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ARTICLE: 2010-2019 - The UKC Climbing Decade in Numbers

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 UKC Articles 09 Jan 2020
Stats of the Decade Collage As we begin the new decade, it can be interesting to see how things changed throughout the last decade. Andy Ovens and Paul Phillips have designed multiple interactive charts to make sense of what happened on UKC between January 2010 and December 2019. From 2.5 million messages in our forums, over 5 million logged ascents, and more than 100,000 photos uploaded, thank you for contributing, and helping to make these graphs look amazing!

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 Owen W-G 09 Jan 2020
In reply to UKC Articles:

Nice. I like a nice stat attack.

But does the chart "Average number of messages per post in each forum" really need three decimal places for each data point?

 afx22 09 Jan 2020
In reply to UKC Articles:

Interesting stuff!

I'm curious about how outdoor grades are changing over time, espcially the average grades - excluding those at the top end and those who only occaionally climb.

 Fiona Reid 09 Jan 2020
In reply to UKC Articles:

Some nice graphs in there, could you possibly tell us what software etc you used to generate the graphs please?

In particular how did you generate the Heat map plot of where folks climbed?

Feel free to pm me if that's more appropriate. 

 Ander 09 Jan 2020
In reply to UKC Articles:

It's thought provoking that Limestone is the most popular rock, but the absolutely overwhelmingly most popular routes are on Grit.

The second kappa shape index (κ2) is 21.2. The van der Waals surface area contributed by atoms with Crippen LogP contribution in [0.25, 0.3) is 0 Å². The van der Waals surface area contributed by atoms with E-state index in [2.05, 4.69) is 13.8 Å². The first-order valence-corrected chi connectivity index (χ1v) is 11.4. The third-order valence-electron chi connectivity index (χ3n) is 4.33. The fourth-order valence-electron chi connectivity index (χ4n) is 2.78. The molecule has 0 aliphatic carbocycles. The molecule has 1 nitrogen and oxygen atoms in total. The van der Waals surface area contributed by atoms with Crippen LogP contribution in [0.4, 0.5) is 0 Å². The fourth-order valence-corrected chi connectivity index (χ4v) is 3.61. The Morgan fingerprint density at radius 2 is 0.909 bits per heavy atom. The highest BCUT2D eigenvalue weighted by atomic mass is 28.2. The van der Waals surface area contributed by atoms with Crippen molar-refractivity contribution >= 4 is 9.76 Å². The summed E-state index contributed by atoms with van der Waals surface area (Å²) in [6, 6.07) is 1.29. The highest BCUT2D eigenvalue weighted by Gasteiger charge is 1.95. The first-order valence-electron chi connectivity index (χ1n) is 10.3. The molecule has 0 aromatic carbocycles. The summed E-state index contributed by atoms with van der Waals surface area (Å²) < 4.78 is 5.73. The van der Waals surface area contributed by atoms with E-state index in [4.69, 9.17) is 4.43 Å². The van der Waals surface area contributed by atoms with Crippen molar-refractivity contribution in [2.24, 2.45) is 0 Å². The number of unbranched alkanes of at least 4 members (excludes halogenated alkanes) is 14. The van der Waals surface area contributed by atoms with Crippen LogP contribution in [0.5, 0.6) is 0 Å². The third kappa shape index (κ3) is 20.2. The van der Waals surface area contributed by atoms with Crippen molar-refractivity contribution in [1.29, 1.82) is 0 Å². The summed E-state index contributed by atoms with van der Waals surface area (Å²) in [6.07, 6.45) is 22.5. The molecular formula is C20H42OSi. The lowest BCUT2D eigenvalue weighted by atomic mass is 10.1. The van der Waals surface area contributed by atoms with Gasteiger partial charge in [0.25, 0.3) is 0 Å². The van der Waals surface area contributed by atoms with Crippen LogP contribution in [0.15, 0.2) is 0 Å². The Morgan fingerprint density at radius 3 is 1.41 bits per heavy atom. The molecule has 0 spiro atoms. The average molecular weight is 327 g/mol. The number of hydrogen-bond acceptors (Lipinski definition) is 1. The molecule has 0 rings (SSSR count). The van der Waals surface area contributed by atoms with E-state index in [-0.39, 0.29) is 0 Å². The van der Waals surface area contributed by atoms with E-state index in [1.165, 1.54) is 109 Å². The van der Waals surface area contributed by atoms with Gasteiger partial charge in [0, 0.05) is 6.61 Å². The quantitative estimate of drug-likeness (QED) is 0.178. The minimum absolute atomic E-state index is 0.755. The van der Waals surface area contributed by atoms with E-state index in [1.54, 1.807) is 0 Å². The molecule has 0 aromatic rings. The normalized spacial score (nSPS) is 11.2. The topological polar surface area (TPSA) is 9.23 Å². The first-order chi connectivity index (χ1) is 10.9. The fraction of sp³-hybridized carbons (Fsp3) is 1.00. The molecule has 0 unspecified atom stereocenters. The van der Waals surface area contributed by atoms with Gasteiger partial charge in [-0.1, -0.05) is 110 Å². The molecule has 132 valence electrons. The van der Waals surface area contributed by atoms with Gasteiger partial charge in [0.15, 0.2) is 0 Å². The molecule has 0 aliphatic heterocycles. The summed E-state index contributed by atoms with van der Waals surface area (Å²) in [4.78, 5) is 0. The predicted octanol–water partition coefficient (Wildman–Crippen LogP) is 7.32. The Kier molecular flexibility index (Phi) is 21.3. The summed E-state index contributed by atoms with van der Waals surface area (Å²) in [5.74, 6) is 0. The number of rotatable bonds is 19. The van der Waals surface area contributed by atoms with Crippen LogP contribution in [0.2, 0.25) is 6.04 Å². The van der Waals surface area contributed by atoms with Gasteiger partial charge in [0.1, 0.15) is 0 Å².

GrahamD 09 Jan 2020
In reply to afx22:

That's average grades of those that keep UKC logbooks.  Many climbers, especially occasional climbers, do not.

In reply to Fiona Reid:

We used Google Chart (a JS library) for most of them. The pie chart/bar graph interactive chart that breaks-down climbing disciplines vs popularity throughout the decade used D3.JS.

The heat map at the top uses Leaflet.JS mapping with a heatMap layer of all the climbed regions per year.

All the data came from our database.

 Will Hunt 09 Jan 2020
In reply to UKC Articles:

But which were the most downvoted posts? I feel like I could be a contender.

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 Will Hunt 09 Jan 2020
In reply to UKC Articles:

And yes, as mentioned above, it would be really interesting to look at things like:

How often do people go climbing outdoors - i.e. how many casual climbers vs avid climbers are there (or at least using the logbooks).

How have standards changed over the decade? For me, I've gone from predominantly being a trad climber to doing more bouldering and sport. I've improved vastly as a boulderer. My max trad grade has improved a bit, but it only ever really came as flashes of (for me) glory as opposed to consistently higher performance. So my average trad grade has probably not changed that much.

Other than that, nice one for doing this. Really interesting to see. I was most surprised to see how much more popular sport climbing was over the winter even than bouldering. That amount of sport climbing is clearly being done mainly overseas - I had no idea the sheer volume of winter sun climbing travel that must go on.

Post edited at 15:48
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In reply to UKC Articles: